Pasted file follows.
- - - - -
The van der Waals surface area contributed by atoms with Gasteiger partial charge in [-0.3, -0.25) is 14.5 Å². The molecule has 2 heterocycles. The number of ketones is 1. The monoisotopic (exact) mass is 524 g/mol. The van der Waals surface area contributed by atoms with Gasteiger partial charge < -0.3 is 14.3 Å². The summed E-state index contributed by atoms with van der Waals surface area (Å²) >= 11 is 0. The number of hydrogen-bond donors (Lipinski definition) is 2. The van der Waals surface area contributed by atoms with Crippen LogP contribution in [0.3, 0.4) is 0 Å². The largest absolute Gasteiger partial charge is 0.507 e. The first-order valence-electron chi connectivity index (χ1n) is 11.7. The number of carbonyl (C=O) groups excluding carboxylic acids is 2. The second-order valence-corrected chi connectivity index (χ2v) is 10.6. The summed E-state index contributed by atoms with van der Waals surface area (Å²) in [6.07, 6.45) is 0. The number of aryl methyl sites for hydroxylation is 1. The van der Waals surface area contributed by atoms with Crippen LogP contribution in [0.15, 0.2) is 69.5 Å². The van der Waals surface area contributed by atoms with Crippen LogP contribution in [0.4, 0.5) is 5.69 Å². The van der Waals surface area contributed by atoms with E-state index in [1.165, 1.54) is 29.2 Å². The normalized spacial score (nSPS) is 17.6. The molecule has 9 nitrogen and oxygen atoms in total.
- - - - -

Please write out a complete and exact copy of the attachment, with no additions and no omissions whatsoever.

The van der Waals surface area contributed by atoms with Gasteiger partial charge in [-0.3, -0.25) is 14.5 Å². The molecule has 2 heterocycles. The number of ketones is 1. The monoisotopic (exact) mass is 524 g/mol. The van der Waals surface area contributed by atoms with Gasteiger partial charge < -0.3 is 14.3 Å². The summed E-state index contributed by atoms with van der Waals surface area (Å²) >= 11 is 0. The number of hydrogen-bond donors (Lipinski definition) is 2. The van der Waals surface area contributed by atoms with Crippen LogP contribution in [0.3, 0.4) is 0 Å². The largest absolute Gasteiger partial charge is 0.507 e. The first-order valence-electron chi connectivity index (χ1n) is 11.7. The number of carbonyl (C=O) groups excluding carboxylic acids is 2. The second-order valence-corrected chi connectivity index (χ2v) is 10.6. The summed E-state index contributed by atoms with van der Waals surface area (Å²) in [6.07, 6.45) is 0. The number of aryl methyl sites for hydroxylation is 1. The van der Waals surface area contributed by atoms with Crippen LogP contribution in [0.15, 0.2) is 69.5 Å². The van der Waals surface area contributed by atoms with Crippen LogP contribution in [0.4, 0.5) is 5.69 Å². The van der Waals surface area contributed by atoms with E-state index in [1.165, 1.54) is 29.2 Å². The normalized spacial score (nSPS) is 17.6. The molecule has 9 nitrogen and oxygen atoms in total.